|Type||Low Price||Mid Price||High Price|
|1-5 Tons Bulk*||$279.00||$282.00||$284.99|
|5-10 Tons Bulk*||$269.99||$274.50||$279.00|
|Type||Low Price||Mid Price||High Price|
|Price per bag||$5.19||$5.87||$7.29|
|Price per bagged 1 ton||$249.00||$279.00||$379.00|
* Bulk order prices include delivery; Bagged order prices do not include delivery.
OSI's Wood-Pellet Pricing Survey
OSI targets price data via a survey each month from bulk distributers and retail sales outlets. The prices in Table 1 are the highest, lowest, and median price reported by vendors for each category of pellets.
Bulk or Bagged
Wood pellets are sold in bulk or bagged. Bulk pellets are usually sold by the ton; they are not bagged but rather are delivered by truck to bulk storage bins. Wood pellets are also sold in 40-pound bags. Users can buy individual bags of pellets at a store or can have a large order of bags delivered by the ton.
The bulk pellet prices quoted above include delivery charges in the final price. Typically bulk pellets are sold in large quantities and delivered by the distributor.
Bagged prices quoted here do not include delivery. Most dealers do deliver bagged pellets by the ton and offer a variety of delivery options.
Delivery costs will vary by vendor, buyer location, and order size. Consumers should always call for a quote when considering purchasing pellets for delivery.
A typical house in New Hampshire heating entirely with wood pellets would burn five or six tons of pellets in a season. Needless to say, this is not an exact answer to the question above.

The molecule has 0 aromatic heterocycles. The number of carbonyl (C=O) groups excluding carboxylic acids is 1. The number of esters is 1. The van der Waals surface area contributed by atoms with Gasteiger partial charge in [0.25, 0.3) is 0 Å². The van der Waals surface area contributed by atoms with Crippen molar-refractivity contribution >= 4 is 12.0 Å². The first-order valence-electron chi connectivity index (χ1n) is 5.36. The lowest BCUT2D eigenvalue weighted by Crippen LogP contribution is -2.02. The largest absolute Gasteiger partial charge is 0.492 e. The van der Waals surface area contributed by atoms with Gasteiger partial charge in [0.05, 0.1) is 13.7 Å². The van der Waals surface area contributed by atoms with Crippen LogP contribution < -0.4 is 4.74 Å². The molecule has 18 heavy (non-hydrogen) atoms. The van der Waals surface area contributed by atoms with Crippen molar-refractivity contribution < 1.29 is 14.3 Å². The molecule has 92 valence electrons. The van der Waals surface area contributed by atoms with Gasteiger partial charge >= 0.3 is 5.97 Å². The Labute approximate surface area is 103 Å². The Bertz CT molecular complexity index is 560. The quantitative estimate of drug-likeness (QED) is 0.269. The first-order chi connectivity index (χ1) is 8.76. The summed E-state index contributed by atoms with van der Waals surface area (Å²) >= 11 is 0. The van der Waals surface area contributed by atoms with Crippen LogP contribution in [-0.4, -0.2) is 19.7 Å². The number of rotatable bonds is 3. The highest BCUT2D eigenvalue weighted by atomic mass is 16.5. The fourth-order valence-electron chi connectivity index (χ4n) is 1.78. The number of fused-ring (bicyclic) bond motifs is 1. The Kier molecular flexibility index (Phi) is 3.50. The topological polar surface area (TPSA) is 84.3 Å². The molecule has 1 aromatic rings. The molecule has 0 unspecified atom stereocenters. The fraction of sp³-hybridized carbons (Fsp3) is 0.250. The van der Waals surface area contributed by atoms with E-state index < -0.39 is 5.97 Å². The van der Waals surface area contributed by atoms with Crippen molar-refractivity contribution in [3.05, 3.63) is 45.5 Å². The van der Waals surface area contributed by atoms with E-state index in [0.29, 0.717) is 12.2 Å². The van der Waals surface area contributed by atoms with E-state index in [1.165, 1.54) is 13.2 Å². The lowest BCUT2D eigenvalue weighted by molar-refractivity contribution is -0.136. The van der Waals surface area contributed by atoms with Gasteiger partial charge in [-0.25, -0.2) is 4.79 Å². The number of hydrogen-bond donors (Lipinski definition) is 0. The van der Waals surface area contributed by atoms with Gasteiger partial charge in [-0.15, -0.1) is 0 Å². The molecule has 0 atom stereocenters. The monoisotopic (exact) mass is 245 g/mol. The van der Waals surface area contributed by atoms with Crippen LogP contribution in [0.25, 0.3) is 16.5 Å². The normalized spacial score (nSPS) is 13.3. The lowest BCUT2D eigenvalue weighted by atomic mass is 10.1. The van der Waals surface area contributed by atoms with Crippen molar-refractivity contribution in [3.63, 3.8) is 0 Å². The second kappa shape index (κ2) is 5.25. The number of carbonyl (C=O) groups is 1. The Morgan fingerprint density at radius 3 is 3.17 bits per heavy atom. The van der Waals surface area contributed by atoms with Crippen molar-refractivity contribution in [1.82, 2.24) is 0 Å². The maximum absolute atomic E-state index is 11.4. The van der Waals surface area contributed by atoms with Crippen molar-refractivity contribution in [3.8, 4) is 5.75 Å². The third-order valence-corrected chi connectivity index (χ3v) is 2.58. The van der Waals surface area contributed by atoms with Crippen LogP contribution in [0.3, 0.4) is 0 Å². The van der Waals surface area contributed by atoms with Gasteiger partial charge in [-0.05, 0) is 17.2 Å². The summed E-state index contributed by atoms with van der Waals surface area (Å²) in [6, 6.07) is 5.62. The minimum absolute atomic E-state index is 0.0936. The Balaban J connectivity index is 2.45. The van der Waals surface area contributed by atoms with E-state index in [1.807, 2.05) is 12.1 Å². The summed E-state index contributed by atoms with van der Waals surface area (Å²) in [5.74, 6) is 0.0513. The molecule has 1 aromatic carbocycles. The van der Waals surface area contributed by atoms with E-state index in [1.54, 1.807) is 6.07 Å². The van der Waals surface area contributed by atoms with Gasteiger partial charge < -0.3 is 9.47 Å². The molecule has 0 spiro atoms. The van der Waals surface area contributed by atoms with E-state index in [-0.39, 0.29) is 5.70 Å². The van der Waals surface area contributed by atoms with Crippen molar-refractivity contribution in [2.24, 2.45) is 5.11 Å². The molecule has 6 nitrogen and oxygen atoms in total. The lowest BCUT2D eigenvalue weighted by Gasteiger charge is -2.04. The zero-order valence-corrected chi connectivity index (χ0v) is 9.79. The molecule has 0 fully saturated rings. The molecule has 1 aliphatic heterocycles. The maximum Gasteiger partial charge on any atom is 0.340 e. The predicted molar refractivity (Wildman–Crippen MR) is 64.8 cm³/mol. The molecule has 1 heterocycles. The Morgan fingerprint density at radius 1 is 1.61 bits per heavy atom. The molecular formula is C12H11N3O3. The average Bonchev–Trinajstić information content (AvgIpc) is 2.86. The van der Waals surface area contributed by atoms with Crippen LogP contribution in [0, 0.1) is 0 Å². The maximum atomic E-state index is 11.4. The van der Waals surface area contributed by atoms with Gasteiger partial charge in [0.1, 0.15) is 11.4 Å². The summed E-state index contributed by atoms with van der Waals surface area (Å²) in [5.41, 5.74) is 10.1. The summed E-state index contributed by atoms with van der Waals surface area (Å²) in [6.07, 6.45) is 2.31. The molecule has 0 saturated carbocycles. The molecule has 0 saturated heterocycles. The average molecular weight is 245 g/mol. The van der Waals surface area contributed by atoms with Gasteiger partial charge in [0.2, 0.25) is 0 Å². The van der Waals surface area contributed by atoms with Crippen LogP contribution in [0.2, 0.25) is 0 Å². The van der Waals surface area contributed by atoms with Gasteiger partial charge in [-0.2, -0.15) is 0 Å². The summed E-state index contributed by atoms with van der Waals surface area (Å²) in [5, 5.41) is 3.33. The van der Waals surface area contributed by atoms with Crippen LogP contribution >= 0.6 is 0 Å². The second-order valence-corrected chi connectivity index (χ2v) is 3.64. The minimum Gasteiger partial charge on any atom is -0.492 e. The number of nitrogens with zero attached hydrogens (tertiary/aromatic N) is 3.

The U.S. Energy Information Agency’s most recent Residential Energy Consumption Survey (2009) estimates the average household in New England used 91.2 Million British Thermal Units (MMBtus) per year for heat. That’s the equivalent of 658 gallons of fuel oil or 5.53 tons of wood pellets.
Quality wood pellets at 5-10% moisture content have a heating value of about 16,500,000 British Thermal Units (Btus)/ton. Number 2 heating oil has a heating value of about 138,500 Btu/gallon. Propane has a heating value of 91,333 Btu/gallon. Therefore one ton of wood pellets is equal to about 120 gallons of Number 2 heating oil or about 180 gallons of propane.
Regardless of the source of your heat, how well your home is insulated, the efficiency of your heating system, and how warm you keep your home will determine how much heat you use and how much you will pay for it. An energy auditor can help you size a system appropriately and should be able to provide estimates of costs.
Oregon State Cooperative Extension and Cornell have produced guides to comparing fuel costs that include information about how to estimate the number of tons of wood you will need. A reputable pellet or wood heating system dealer can also help you determine your heating needs.
Finally the Department of Energy Wood Heating Page reviews types of wood heating systems, consumer information, and other considerations for maximizing the benefits of a wood heating system.
There is a federal tax credit of up to $300 available for energy efficient biomass stoves available through the Energy Star Program. Fact sheets and other information is also available on the Hearth, Patio and Barbecue Association website.
The New Hampshire Public Utilities Commission's Sustainable Energy Division provides a rebate payment of 40% of the purchase and installation price of high efficiency bulk-fed wood-pellet boilers and furnaces. The residential program individual rebates are capped at $10,000 and commercial rebates are capped at $65,000.
Operators of large systems may benefit from working through the Public Utilities Commission to obtain Renewable Energy Credits(RECs) through the Class I Thermal Renewable Energy Certificate Program created as part of New Hampshire’s Renewable Portfolio Standard. Because of costs involved in the application process and setting up meters to monitor energy use to receive credits, typically it only makes financial sense for high-volume users (commercial scale systems around 250kW or 840,000 Btu’s or higher) to take advantage of this option. Details are available at the PUC Thermal Renewable Credits webpage.